Reagan also spoke at three memorial services, perhaps most notably the emotional commemoration for the crew of the ill-fated space shuttle Challenger at Houston’s Johnson Space Center in 1986. In giving solace not just to the families of the killed astronauts but also to a shaken nation, Reagan pioneered the concept of the president as “comforter in chief.”
He remembered them each by name and nature: “We remember Christa McAuliffe, who captured the imagination of the entire nation, inspiring us with her pluck, her restless spirit of discovery; a teacher, not just to her students but to an entire people.”
And he honored them together as exemplars of our ongoing national endeavor: “We learned again that this America, which Abraham Lincoln called the last best hope of man on Earth, was built on heroism and noble sacrifice.”
In all, the presidential files list 55 funereal addresses by American chief executives, mostly thanks to one loquacious commander in chief. Almost half of the oratories came from President Bill Clinton, who went on a two-term coffin fit by speaking at 26 funerals between 1994 and 2001.
Clinton delivered eulogies for members of Congress (William Fulbright, Les Aspin, Barbara Jordan, among others), for Justice William Brennan, Israeli Prime Minister Yitzhak Rabin, civil rights activists, old campaign compatriots and boyhood friends.
On Friday, the former president spoke at Aretha Franklin’s funeral at Greater Grace Temple in Detroit, extolling the Queen of Soul as “the voice of a generation, maybe the voice of the century.” Clinton also described her as someone who “cared about broken people … She cared about people who didn’t succeed as much as she did.”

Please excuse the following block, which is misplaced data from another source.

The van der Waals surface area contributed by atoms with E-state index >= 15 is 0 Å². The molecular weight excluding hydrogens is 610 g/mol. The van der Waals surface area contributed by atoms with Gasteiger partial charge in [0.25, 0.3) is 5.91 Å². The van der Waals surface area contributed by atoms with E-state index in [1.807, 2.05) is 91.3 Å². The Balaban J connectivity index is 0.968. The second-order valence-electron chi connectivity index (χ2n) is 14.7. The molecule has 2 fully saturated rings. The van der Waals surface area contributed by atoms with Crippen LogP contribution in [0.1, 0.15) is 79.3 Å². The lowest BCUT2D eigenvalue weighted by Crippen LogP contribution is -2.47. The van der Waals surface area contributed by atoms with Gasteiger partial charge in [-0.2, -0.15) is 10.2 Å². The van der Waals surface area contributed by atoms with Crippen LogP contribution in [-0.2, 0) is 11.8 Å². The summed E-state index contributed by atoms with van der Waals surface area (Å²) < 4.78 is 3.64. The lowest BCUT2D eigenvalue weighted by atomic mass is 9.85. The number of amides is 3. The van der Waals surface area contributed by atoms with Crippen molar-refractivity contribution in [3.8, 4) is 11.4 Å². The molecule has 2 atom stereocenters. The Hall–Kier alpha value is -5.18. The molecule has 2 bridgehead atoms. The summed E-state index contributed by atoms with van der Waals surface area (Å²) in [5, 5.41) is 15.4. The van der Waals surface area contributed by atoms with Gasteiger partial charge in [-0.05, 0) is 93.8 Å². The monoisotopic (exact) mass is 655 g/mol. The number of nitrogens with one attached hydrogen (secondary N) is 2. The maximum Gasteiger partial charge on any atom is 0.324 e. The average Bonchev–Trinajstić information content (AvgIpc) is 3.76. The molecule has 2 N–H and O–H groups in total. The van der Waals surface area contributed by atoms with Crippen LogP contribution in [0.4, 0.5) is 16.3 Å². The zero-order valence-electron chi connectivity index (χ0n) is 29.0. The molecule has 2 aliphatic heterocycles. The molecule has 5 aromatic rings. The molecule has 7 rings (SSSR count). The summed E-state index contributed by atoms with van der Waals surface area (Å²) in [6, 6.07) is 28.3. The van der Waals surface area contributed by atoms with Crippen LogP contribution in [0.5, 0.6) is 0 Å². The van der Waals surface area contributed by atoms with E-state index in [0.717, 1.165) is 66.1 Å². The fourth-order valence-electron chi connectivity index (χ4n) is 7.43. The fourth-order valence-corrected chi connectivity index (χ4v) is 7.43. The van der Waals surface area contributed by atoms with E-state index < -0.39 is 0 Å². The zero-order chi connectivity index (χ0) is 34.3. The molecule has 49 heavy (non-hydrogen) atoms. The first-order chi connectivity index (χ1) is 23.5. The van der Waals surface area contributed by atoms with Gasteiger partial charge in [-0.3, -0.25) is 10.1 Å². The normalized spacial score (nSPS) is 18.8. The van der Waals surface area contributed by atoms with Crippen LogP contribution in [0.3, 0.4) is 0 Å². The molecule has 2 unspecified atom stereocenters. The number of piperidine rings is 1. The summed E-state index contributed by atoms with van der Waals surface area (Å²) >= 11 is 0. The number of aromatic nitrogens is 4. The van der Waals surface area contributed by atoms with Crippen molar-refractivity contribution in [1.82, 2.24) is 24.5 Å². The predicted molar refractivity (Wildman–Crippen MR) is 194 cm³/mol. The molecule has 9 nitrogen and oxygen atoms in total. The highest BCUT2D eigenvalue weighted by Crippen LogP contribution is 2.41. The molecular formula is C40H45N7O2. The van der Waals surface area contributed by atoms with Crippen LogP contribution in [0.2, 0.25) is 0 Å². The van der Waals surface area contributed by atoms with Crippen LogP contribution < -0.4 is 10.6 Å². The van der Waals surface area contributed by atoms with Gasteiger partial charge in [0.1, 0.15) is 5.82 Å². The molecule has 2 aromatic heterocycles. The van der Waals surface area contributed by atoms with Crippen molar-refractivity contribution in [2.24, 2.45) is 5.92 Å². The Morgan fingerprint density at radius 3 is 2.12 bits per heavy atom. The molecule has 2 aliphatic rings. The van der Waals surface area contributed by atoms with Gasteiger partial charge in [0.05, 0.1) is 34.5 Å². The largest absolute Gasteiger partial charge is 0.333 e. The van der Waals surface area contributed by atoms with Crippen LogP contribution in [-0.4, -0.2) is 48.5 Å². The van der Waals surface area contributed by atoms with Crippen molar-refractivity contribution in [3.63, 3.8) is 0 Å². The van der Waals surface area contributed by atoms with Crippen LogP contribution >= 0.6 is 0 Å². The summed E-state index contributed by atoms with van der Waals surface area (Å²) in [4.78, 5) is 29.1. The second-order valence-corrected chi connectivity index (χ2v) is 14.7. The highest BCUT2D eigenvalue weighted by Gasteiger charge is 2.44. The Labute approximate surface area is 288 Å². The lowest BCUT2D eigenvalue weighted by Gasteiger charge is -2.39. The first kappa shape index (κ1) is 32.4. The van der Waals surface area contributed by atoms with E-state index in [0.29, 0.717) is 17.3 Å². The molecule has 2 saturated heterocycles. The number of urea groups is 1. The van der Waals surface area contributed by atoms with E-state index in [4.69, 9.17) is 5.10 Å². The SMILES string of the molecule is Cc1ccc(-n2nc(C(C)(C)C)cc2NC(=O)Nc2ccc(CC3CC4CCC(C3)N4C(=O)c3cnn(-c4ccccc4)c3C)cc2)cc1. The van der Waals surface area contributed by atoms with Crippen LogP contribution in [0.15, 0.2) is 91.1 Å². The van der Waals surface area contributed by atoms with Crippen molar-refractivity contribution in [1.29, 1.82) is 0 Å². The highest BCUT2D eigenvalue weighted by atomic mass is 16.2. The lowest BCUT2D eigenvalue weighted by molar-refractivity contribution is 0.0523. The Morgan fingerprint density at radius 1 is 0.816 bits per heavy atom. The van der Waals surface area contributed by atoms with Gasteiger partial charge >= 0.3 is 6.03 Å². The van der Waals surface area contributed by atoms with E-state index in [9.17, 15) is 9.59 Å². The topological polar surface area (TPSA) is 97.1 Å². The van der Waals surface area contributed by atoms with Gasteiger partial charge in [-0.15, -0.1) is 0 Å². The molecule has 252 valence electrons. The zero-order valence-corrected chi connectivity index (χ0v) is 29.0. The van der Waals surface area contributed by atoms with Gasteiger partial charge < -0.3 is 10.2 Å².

Presidents George W. Bush and Obama were not the furious funerealizer Clinton was, but both came with plenty of practice to Washington National Cathedral on Saturday for McCain’s memorial.
Bush delivered six eulogies when he was in the White House, including for Coretta Scott King, former president Gerald Ford and his former press secretary, Tony Snow. (His father, George H.W. Bush, seems to have delivered none while he was commander in chief, making him and Gerald Ford the only presidents since Johnson to stay out of this niche of speechmaking.)
The younger Bush, like Reagan, spoke at the memorial for a lost shuttle crew after the Columbia was destroyed after reentering Earth’s atmosphere. Then he did the same for Reagan himself: “When the sun sets tonight off the coast of California, and we lay to rest our 40th president, a great American story will close.”
Obama spoke at a dozen funerals, starting with those for Sen. Edward M. Kennedy (D-Mass.) and newsman Walter Cronkite, just more than a week apart in 2009. The string of Senate giants continued with Robert C. Byrd (D-W.Va.) and Daniel Inouye (D-Hawaii). Obama traveled to South Africa at the passing of its former president Nelson Mandela, to Jerusalem to honor former Israeli president Shimon Peres.
In 2015, it was personal for the White House when Obama went to Wilmington, Del., for the funeral of Beau Biden, the son of Vice President Joe Biden, who died at 46 of cancer.
“You know, anyone can make a name for themselves in this reality TV age, especially in today’s politics,” Obama said. “If you’re loud enough or controversial enough, you can get some attention. But to make that name mean something, to have it associated with dignity and integrity, that is rare.”